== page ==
We can’t say definitively which tablet is better before we’ve had a chance to properly benchmark and test out the newcomer. The lower price is certainly tempting, and while there are rumblings – and grumblings – about the smaller amount of RAM, there’s a good reason why Apple doesn’t disclose such figures: they’re irrelevant to the average buyer. As long as it performs well for real-world tasks, it’s sure to be another winner.
Price When Reviewed
The iPad Pro is a fantastic tablet, and Apple has just made it even better by shrinking it down to the 9.7in form factor, adding new features and lowering the price. Arguably, it’s a better tablet and here in our iPad Pro 9.7 vs iPad Pro 12.9 comparison we’ll highlight the differences and explain what’s new. See also: iPad Pro 9.7 in-depth review.
iPad Pro 9.7 vs iPad Pro comparison: Price
The cheapest 9.7in iPad Pro costs £499 from Apple, which is £100 more than previous 9.7in iPads have cost at launch. However, it’s £180 cheaper than the base model from the 12.9-inch range. In fact, the price difference is always £180 regardless of capacity. Also see: Best new tablets coming in 2016.
The iPad Air 2 is now cheaper, so if you do want a 9.7in iPad but don’t need the Pro’s features, then the 16GB version is only £349 from Apple and the 64GB version costs £429. See also: iPad Pro 9.7 vs iPad Air 2
iPad Pro 9.7 vs iPad Pro comparison: Specifications
Here’s a summary of the key features:
9.7-inch iPad Pro
12.9-inch iPad Pro
32, 128, 256GB
32, 128, 256GB
32, 128, 256GB
A9X + M9
A9X + M9
12MP (4K video, Live Photos)
8Mp (1080p video)
5Mp (720p video)
1.2Mp (720p video)
Silver, Gold, Space Grey, Rose Gold
Silver, Gold, Space Grey
Weight (Wi-Fi only)
While the two tablets may seem very similar apart from screen size and resolution, the figures only tell half the story. For a start, early benchmarks have shown that the A9X processor in the new model is underclocked and that it has only half the RAM: 2GB versus 4GB in the 12.9in model.
The 9.7in model has a cleverer screen which Apple calls True Tone. It uses light sensors to adapt not only brightness, but also colour tone to your environment. While the 12.9in model now benefits from Night Shift in iOS 9.3, the new iPad Pro should give you true colours no matter what time of day or night or the kind of lighting you’re working under.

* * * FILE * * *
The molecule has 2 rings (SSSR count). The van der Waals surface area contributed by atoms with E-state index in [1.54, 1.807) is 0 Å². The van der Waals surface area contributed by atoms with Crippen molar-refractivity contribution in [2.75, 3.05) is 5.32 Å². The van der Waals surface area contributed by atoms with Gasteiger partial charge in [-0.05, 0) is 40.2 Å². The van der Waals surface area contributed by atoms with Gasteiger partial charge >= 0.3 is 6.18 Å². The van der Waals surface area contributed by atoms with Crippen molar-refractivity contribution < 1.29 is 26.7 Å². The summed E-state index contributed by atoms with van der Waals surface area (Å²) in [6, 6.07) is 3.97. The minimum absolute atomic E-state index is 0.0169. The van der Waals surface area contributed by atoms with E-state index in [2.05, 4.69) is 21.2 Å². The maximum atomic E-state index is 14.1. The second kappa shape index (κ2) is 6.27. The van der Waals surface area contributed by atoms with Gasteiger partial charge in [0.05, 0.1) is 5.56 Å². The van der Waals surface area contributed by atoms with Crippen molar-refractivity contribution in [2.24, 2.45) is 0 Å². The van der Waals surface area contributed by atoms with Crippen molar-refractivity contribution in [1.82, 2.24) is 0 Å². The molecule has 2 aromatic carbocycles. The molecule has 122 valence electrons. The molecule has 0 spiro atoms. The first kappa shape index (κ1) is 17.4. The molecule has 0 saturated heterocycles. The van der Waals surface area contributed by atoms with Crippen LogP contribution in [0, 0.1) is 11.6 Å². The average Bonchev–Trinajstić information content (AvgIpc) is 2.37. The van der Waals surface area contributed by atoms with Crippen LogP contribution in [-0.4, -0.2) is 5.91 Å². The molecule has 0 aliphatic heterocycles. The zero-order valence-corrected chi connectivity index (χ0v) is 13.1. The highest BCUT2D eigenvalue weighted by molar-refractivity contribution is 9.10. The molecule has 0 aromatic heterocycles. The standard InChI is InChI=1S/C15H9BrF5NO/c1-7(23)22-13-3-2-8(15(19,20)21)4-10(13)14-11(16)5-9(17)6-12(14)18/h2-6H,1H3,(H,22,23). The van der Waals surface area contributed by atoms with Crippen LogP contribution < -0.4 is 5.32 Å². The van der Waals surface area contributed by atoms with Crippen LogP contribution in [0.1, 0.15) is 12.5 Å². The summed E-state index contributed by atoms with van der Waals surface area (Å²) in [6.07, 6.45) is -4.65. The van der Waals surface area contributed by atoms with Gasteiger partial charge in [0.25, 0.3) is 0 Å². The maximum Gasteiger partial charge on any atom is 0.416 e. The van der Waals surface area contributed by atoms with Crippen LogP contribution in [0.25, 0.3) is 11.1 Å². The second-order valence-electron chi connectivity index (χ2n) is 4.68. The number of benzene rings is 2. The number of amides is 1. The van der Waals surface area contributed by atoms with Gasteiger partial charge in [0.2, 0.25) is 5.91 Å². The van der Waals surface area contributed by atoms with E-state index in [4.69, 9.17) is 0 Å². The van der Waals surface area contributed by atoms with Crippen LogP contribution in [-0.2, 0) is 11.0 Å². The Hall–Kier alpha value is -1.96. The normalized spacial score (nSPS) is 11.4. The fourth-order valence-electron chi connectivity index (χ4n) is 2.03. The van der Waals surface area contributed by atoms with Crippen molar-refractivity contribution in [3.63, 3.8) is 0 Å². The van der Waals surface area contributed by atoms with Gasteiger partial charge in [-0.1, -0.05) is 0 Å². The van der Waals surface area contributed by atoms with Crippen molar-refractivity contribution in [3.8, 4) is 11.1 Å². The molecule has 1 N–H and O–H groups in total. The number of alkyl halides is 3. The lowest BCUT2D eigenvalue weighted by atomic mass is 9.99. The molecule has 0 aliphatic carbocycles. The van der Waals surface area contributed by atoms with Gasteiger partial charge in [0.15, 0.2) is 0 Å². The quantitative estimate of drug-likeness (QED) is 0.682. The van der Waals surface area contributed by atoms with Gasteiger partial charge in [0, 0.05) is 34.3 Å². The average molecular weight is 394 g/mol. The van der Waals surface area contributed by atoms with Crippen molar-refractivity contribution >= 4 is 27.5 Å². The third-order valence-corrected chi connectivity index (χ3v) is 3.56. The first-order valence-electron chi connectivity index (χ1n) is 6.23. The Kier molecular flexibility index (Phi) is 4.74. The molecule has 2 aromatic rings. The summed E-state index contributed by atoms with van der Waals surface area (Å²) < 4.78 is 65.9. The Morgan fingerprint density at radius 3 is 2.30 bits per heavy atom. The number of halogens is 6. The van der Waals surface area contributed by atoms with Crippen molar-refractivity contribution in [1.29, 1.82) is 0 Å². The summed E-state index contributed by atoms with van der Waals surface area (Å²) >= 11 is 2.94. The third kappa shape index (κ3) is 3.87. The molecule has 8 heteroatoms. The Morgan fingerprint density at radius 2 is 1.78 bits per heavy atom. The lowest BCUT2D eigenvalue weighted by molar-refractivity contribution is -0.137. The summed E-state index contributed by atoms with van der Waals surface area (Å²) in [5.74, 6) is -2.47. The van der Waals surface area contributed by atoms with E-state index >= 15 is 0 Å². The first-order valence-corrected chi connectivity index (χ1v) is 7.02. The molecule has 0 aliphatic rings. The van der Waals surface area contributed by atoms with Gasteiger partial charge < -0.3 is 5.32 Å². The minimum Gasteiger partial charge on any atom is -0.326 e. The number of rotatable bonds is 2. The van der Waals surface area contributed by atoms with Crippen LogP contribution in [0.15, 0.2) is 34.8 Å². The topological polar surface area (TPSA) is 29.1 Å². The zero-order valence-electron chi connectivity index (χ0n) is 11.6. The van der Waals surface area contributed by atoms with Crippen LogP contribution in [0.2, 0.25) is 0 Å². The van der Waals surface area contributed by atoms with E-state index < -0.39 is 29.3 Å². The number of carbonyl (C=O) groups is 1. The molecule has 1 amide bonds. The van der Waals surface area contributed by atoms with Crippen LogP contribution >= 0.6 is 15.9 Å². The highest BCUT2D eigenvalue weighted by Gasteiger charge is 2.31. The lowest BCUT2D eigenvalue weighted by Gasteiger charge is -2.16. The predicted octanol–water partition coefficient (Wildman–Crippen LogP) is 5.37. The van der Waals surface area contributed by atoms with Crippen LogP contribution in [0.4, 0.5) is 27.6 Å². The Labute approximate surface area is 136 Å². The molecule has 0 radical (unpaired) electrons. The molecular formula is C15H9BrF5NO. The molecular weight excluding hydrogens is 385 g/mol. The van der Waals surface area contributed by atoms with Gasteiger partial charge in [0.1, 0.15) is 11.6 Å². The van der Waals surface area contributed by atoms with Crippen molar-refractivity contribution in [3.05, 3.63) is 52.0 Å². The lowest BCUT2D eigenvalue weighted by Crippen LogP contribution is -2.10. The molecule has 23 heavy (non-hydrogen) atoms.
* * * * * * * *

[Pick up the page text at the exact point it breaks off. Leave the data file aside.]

The new display is also brighter and less reflective than the iPad Air 2, but we’ll have to wait and see how it compares in quality until we can see the two iPad Pros side by side, when we’ll also be able to see how their colour gamuts compare.
One feature which the 9.7in display doesn’t have (which you might have anticipated) is 3D Touch. However, it is compatible with the pressure-sensitive Apple Pencil.
The other main difference is that the cameras have been upgraded to the models you get in the iPhone 6S and 6S Plus – including the True Tone flash and sapphire crystal lens cover. We had expected the original iPad Pro to get the better cameras, but it seems more sensible on a smaller tablet as not too many people will be disappointed they can’t shoot 4K video on their 12.9in iPad.
Upgraded cameras also come with upgraded features. Here’s what the new Pro has that you won’t find on the larger version:
Photography: Live photos, auto HDR, autofocus with Focus Pixels, 63Mp panoramas.
Video modes: 4K at 30fps, 1080p at 60fps and 120fps, 720p at 240fps, ‘cinematic’ video stabilisation.
In virtually every other respect, the two tablets have the same internals: the quad-speaker system, dual mics, 802.11ac Wi-Fi, Bluetooth 4.2. The one minor difference is in the cellular models where the 9.7in iPad Pro gets LTE-Advanced which supports a few extra bands compared to the 12.9 model that lacks LTE-A. Also, the new model has an embedded Apple SIM.
Bear in mind that, as ever, only the cellular models in both sizes have GPS. Wi-Fi models do not.
iPad Pro 9.7 vs iPad Pro comparison: Design
Apart from the physically smaller dimensions, the 9.7in iPad Pro shares its design with the larger model. Buttons, ports and speakers are all in the same places. There’s no mute / lock rotation switch on either model.
The only change is that the 9.7in version comes in Rose Gold, which isn’t an option with the 12.9in model.
iPad Pro 9.7 vs iPad Pro comparison: Which is best?
It’s easy to point out the new features and conclude that – given the lower prices – the smaller, newer iPad Pro is clearly better.
However, if you bought a 12.9in iPad Pro, you probably won’t see the 9.7in model as an upgrade. The main advantage of the bigger version is that is has a bigger screen. It’s one of the main reasons why it’s called the ‘Pro’. While you can multitask on the smaller iPad Pro, many people will prefer the larger screen for running two apps at once.
It also offers a bigger canvas for drawing with the Pencil and has a larger keyboard, too. There is a new Smart Keyboard – it costs £129 rather than £139 for the 12.9in version – but has the same layout. That’s no bad thing, and we need to properly test it out to see if – shrunk down to fit on a 9.7in iPad – the keyboard is as usable.
But the flip side of the coin is that the 9.7in iPad Pro is lighter and more portable. And if you don’t need a keyboard, it’s a super-powerful tablet you can take everywhere with you.
Apple iPad Pro 9.7-inch: Specs
- Apple A9X processor with M9 coprocessor
- 32GB/128/256GB onboard storage
- iOS 9 (able to use all iOS 9 tablet features, including Split View)
- LED-backlit IPS LCD, capacitive touchscreen, 16M colours, 2048 x 1536 pixels, 9.7 inches (diagonal), 264 ppi pixel density
- Touch ID fingerprint sensor
- Four-speaker audio
- Wi-Fi 802.11 a/b/g/n/ac, dual-band with MIMO
- Bluetooth 4.2
- 12Mp (rear-facing) with True Tone flash
- 5Mp (front-facing) with Retina flash
- Smart Connector
- 437g (WiFi-only model) or 444g (Wi-Fi plus cellular)